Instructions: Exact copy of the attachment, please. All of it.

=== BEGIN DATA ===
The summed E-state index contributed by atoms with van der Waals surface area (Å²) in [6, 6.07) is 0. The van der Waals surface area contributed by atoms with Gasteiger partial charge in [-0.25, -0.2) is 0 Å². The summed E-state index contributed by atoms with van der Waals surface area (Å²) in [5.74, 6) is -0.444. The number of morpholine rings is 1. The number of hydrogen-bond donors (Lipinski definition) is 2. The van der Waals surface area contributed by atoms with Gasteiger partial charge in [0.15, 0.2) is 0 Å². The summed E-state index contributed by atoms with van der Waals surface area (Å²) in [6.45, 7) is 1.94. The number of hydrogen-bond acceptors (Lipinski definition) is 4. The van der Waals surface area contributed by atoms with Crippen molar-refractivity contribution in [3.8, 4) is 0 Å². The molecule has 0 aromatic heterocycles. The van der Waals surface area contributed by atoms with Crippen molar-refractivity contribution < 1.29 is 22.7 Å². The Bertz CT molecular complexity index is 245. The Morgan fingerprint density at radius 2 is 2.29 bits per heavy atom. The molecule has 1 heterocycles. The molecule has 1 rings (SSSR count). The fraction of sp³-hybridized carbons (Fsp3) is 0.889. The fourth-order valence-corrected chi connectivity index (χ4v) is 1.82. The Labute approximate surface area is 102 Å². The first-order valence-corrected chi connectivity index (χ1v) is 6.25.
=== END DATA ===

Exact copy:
The summed E-state index contributed by atoms with van der Waals surface area (Å²) in [6, 6.07) is 0. The van der Waals surface area contributed by atoms with Gasteiger partial charge in [-0.25, -0.2) is 0 Å². The summed E-state index contributed by atoms with van der Waals surface area (Å²) in [5.74, 6) is -0.444. The number of morpholine rings is 1. The number of hydrogen-bond donors (Lipinski definition) is 2. The van der Waals surface area contributed by atoms with Gasteiger partial charge in [0.15, 0.2) is 0 Å². The summed E-state index contributed by atoms with van der Waals surface area (Å²) in [6.45, 7) is 1.94. The number of hydrogen-bond acceptors (Lipinski definition) is 4. The van der Waals surface area contributed by atoms with Crippen molar-refractivity contribution in [3.8, 4) is 0 Å². The molecule has 0 aromatic heterocycles. The van der Waals surface area contributed by atoms with Crippen molar-refractivity contribution < 1.29 is 22.7 Å². The Bertz CT molecular complexity index is 245. The Morgan fingerprint density at radius 2 is 2.29 bits per heavy atom. The molecule has 1 heterocycles. The molecule has 1 rings (SSSR count). The fraction of sp³-hybridized carbons (Fsp3) is 0.889. The fourth-order valence-corrected chi connectivity index (χ4v) is 1.82. The Labute approximate surface area is 102 Å². The first-order valence-corrected chi connectivity index (χ1v) is 6.25.